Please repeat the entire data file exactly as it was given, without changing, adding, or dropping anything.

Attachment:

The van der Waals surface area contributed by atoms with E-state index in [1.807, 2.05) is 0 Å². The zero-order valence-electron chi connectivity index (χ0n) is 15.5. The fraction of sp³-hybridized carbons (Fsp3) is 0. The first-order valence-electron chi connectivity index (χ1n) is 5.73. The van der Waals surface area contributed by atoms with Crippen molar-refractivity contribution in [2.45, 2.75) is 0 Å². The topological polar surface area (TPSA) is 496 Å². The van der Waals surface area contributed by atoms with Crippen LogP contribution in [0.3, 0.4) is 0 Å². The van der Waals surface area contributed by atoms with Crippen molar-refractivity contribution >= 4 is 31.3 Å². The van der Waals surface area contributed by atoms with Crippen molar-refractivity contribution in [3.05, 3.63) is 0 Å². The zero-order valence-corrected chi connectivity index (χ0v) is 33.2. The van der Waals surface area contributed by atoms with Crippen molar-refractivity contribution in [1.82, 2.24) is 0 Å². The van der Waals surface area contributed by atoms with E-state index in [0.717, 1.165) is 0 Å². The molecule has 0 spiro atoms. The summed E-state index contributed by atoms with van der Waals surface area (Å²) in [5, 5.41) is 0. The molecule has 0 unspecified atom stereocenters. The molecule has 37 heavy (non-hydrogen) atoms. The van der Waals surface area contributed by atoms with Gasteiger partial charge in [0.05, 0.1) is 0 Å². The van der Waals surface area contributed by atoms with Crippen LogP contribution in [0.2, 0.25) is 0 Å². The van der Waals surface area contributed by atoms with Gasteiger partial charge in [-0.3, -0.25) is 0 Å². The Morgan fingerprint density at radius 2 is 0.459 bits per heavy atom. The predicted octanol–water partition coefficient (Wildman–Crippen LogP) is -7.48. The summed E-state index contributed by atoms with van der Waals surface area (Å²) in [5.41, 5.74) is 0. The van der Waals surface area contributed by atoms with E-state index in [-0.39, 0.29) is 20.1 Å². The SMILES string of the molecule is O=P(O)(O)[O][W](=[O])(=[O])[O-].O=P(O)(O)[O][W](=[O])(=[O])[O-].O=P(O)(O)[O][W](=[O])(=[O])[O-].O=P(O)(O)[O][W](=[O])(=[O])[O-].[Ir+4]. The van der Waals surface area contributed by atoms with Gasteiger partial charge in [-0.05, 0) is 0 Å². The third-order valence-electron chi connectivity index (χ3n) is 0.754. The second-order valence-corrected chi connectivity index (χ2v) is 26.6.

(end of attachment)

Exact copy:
The van der Waals surface area contributed by atoms with E-state index in [1.807, 2.05) is 0 Å². The zero-order valence-electron chi connectivity index (χ0n) is 15.5. The fraction of sp³-hybridized carbons (Fsp3) is 0. The first-order valence-electron chi connectivity index (χ1n) is 5.73. The van der Waals surface area contributed by atoms with Crippen molar-refractivity contribution in [2.45, 2.75) is 0 Å². The topological polar surface area (TPSA) is 496 Å². The van der Waals surface area contributed by atoms with Crippen LogP contribution in [0.3, 0.4) is 0 Å². The van der Waals surface area contributed by atoms with Crippen molar-refractivity contribution >= 4 is 31.3 Å². The van der Waals surface area contributed by atoms with Crippen molar-refractivity contribution in [3.05, 3.63) is 0 Å². The zero-order valence-corrected chi connectivity index (χ0v) is 33.2. The van der Waals surface area contributed by atoms with Crippen molar-refractivity contribution in [1.82, 2.24) is 0 Å². The van der Waals surface area contributed by atoms with E-state index in [0.717, 1.165) is 0 Å². The molecule has 0 spiro atoms. The summed E-state index contributed by atoms with van der Waals surface area (Å²) in [5, 5.41) is 0. The molecule has 0 unspecified atom stereocenters. The molecule has 37 heavy (non-hydrogen) atoms. The van der Waals surface area contributed by atoms with Gasteiger partial charge in [0.05, 0.1) is 0 Å². The van der Waals surface area contributed by atoms with Crippen LogP contribution in [0.2, 0.25) is 0 Å². The van der Waals surface area contributed by atoms with Gasteiger partial charge in [-0.3, -0.25) is 0 Å². The Morgan fingerprint density at radius 2 is 0.459 bits per heavy atom. The predicted octanol–water partition coefficient (Wildman–Crippen LogP) is -7.48. The summed E-state index contributed by atoms with van der Waals surface area (Å²) in [5.41, 5.74) is 0. The van der Waals surface area contributed by atoms with E-state index in [-0.39, 0.29) is 20.1 Å². The SMILES string of the molecule is O=P(O)(O)[O][W](=[O])(=[O])[O-].O=P(O)(O)[O][W](=[O])(=[O])[O-].O=P(O)(O)[O][W](=[O])(=[O])[O-].O=P(O)(O)[O][W](=[O])(=[O])[O-].[Ir+4]. The van der Waals surface area contributed by atoms with Gasteiger partial charge in [-0.05, 0) is 0 Å². The third-order valence-electron chi connectivity index (χ3n) is 0.754. The second-order valence-corrected chi connectivity index (χ2v) is 26.6.